You’ll notice things are a little different on the blog this month. The usual features are being replaced with a series of festive-themed posts to help you through the holiday season.
And before the festivities really begin to ramp up, why not stop and take a breather?
Think about how the past 12 months have been for you and consider what you want next year.
You could carve out some time to sit down and write a letter to yourself to open on New Year’s Day (ideally on the nicest writing paper you can find).
In the letter, you might want to:
- Acknowledge your struggles, fears and anxieties.
- Recognise your positive qualities and strengths.
- Express your hopes for yourself for the year to come.
- Identify what you want less and more of in your life.
- Offer yourself words of support and encouragement.
When you write, make sure you speak to yourself in the way you would someone you truly care about. If you feel resistance or discomfort, you’re doing something right – keep going.
Just taking the time to write your letter is an act of self-care.
Enjoy taking a break from everything to focus on yourself.
Enjoy connecting to your thoughts and feelings and committing them to paper.
Enjoy showing yourself you care.
When you’ve finished, put your letter in an envelope and write your name on it. Underneath, write the words “to be opened on January 1st 2020”.
Consider it a lovely gift to give yourself on New Year’s Day.
(Don’t worry about forgetting to open it – I’ll be sure to remind you when the time comes 😊).
“We will open the book. Its pages are blank.
We are going to put words on them ourselves.
The book is called Opportunity and its first chapter is New Year’s Day.”
– Edith Lovejoy Pierce
It’s so easy to beat yourself up when you binge. Especially if you begin to suffer health complications as a result of increased weight.
“It’s my fault”, you say. “I’ve brought this on myself”.
Except you haven’t.
Rather than a sign of weakness or a lack of willpower, binge eating is an attempted solution to a problem.
No, that’s not “making excuses” or any of the other bullshit spouted by those who lack empathy and understanding.
It’s the truth. Continue reading “Gentle Reminder: It’s Not Your Fault”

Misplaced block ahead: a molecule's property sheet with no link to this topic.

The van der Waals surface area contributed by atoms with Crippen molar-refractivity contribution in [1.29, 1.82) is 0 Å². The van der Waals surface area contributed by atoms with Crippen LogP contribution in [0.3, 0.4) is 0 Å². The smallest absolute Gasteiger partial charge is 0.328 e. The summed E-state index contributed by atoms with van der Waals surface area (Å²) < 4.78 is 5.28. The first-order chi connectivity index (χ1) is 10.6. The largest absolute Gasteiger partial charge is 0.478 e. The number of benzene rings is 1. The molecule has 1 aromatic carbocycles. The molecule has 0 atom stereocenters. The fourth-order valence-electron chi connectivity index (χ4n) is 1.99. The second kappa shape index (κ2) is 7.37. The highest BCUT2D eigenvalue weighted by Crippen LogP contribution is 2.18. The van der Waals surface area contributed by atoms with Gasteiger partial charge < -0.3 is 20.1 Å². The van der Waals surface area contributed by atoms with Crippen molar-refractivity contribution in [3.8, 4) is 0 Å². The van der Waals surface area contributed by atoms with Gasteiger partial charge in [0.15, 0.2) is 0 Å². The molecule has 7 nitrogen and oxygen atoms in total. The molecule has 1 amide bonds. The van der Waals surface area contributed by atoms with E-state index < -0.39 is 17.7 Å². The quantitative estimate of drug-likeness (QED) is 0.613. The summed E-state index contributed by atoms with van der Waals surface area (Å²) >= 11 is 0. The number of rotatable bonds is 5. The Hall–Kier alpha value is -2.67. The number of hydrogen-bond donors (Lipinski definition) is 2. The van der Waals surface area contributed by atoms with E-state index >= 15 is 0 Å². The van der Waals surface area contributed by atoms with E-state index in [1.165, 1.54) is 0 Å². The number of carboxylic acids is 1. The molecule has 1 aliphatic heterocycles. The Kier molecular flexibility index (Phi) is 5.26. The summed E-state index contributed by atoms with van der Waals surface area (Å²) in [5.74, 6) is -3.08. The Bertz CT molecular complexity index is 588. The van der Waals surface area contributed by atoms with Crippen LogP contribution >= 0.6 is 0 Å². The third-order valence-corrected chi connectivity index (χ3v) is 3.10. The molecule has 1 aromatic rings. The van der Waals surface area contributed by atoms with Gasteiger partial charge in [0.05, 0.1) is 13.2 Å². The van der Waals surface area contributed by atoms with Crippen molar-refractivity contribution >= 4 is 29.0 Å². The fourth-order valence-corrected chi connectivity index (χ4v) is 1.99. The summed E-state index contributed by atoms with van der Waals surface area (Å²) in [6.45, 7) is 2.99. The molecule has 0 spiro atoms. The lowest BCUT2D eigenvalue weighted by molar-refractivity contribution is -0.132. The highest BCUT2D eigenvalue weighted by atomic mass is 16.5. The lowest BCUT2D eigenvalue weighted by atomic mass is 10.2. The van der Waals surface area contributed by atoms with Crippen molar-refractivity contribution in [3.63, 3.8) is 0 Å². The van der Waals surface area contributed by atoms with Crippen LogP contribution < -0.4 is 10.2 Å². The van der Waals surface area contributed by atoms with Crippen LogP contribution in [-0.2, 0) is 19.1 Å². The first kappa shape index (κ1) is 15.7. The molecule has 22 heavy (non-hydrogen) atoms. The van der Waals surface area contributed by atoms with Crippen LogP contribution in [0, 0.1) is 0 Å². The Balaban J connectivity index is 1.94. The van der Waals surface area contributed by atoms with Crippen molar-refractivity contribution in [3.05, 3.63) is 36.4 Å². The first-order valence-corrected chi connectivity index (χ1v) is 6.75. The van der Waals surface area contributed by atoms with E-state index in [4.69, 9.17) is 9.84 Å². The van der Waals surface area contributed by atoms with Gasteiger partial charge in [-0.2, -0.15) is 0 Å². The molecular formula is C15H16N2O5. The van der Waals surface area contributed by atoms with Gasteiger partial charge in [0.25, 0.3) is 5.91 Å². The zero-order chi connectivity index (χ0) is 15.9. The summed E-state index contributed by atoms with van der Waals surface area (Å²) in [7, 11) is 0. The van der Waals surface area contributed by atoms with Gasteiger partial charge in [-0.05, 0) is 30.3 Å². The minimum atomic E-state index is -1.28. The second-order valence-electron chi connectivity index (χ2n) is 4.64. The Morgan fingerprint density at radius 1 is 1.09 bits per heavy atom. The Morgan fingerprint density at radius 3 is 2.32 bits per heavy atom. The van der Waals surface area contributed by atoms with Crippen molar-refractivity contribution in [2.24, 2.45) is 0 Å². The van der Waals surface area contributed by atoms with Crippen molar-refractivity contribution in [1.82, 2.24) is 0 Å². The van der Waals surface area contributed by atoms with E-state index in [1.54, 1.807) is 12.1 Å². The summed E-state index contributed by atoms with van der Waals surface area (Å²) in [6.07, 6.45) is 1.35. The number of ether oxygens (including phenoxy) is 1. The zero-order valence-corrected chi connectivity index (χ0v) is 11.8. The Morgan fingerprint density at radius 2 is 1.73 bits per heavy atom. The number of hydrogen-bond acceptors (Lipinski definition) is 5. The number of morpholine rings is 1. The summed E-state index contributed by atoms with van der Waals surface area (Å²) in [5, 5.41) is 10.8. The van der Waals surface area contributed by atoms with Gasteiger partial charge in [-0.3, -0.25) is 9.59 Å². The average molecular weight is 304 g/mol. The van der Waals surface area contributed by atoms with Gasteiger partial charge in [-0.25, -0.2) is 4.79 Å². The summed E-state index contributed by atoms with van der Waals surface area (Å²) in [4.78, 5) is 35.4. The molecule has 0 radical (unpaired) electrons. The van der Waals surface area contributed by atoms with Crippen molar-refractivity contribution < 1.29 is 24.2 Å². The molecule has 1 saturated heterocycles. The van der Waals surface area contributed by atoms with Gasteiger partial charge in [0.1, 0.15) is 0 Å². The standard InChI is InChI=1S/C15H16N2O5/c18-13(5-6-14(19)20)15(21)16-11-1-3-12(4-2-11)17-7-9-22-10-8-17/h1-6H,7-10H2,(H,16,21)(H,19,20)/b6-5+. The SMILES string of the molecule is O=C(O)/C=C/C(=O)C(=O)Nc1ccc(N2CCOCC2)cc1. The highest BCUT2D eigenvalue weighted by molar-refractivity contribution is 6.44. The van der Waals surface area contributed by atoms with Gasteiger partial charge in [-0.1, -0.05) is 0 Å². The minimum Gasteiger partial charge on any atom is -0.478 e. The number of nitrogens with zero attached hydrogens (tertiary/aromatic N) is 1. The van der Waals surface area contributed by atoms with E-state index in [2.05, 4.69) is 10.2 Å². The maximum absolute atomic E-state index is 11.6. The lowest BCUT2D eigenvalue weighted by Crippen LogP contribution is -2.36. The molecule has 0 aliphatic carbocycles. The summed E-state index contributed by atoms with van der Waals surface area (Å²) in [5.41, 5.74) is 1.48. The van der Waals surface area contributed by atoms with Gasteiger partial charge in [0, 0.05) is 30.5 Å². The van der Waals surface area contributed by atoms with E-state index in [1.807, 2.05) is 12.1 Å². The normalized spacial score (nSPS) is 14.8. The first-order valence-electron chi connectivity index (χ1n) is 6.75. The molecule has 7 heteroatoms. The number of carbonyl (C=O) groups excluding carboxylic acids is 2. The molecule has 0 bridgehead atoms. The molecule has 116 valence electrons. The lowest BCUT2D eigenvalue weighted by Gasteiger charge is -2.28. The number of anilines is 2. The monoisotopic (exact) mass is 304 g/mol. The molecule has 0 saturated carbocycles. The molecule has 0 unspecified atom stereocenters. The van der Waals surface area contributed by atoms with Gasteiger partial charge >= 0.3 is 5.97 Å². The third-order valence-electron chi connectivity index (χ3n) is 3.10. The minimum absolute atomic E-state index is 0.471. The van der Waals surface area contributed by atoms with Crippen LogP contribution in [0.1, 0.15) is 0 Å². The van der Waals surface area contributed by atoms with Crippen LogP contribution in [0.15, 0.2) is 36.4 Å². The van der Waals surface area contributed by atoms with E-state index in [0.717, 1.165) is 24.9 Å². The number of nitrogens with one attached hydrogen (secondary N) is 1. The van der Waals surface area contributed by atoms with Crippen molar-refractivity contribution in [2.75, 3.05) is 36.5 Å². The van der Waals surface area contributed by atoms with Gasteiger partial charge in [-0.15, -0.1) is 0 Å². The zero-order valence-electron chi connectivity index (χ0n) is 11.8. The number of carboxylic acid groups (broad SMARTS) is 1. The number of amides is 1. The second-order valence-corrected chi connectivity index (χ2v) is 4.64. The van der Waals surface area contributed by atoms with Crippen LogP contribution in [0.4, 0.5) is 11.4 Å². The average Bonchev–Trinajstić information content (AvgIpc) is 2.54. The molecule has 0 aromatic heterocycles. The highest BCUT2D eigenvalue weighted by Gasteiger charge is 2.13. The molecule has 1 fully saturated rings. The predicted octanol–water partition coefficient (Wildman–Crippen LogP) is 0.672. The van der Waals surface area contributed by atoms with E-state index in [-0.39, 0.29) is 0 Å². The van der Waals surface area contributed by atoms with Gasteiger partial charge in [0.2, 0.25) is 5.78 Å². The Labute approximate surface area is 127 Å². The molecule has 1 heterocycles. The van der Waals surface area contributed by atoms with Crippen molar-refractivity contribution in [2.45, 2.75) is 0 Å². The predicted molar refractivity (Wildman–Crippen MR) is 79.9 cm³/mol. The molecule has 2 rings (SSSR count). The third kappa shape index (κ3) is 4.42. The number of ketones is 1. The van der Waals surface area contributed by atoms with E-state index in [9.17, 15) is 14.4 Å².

“One way to encourage clients to accept themselves is to remind them that it is human to err and make mistakes. This will enable them to see themselves as human and learn to replace self-judgement with humility and laughter, rather than being crippled by shame. When clients are able to laugh rather than become embarrassed by awkward situations, they are able to redefine their experience and maintain social bonds. In this way, good-natured humour and laughter has a positive effect in disrupting the cycle of shame (Scheff 1990). Moreover, shared laughter is quintessentially human and a powerful tool for connecting to others.”
– Christiane Sanderson, “Counselling Skills for Working with Shame”
I once heard of a woman who was at a wedding when she spotted that another guest had her skirt hitched into her knickers.
Continue reading “Expert Insight: Seeing the Funny Side of Our Mistakes”
I saw a quote the other day that stopped me in my tracks:
“When you keep criticizing your kids, they don’t stop loving you, they stop loving themselves”.
Its stark simplicity hit me hard.
It’s absolutely true. If children are criticised relentlessly, they don’t start hating their parents, they start hating themselves.
Continue reading “Can You Forgive Yourself?”
“Genuine forgiveness does not deny anger but faces it head-on.” – Alice Miller
“I forgive them”. This is what victims of crime sometimes say when they’re interviewed on the news days, or even hours, after some terrible violation has been committed against them. Perhaps they were brutally attacked. Perhaps someone they love was murdered.
“I forgive the people who did this to me”, they say.
I always feel a sense of concern when I hear this.
Their forgiveness seems so immediate. It makes me wonder what happened to their feelings.
Continue reading “Food for Thought: The Rush to Forgiveness”
Self-trust. Easy peasy lemon squeezy, right?
Actually, if you’ve experienced a lifetime of self-doubt, it’s more like difficult difficult lemon difficult.
It can be hard to connect to that quiet, assured, trustworthy voice within you.
But it’s there.
You may struggle to hear it, but it’s there.
Continue reading “Gentle Reminder: Trust Yourself”
I was horse mad as a child.
I was born and raised in Australia until the age of nine and, along with a modest collection of pony books and stickers, I had an imaginary horse I kept tethered in our backyard. Truth be told I had about fifteen imaginary horses – all with their own names – but that’s another story.
More than anything, I wanted to ride a real horse.
When I was about eight, I came across a brochure for a kids’ activity camp. I can’t remember how but it immediately caught my eye because there on the front cover was a photo of children smiling as they rode horses through the countryside.
Continue reading “Who Do You Trust?”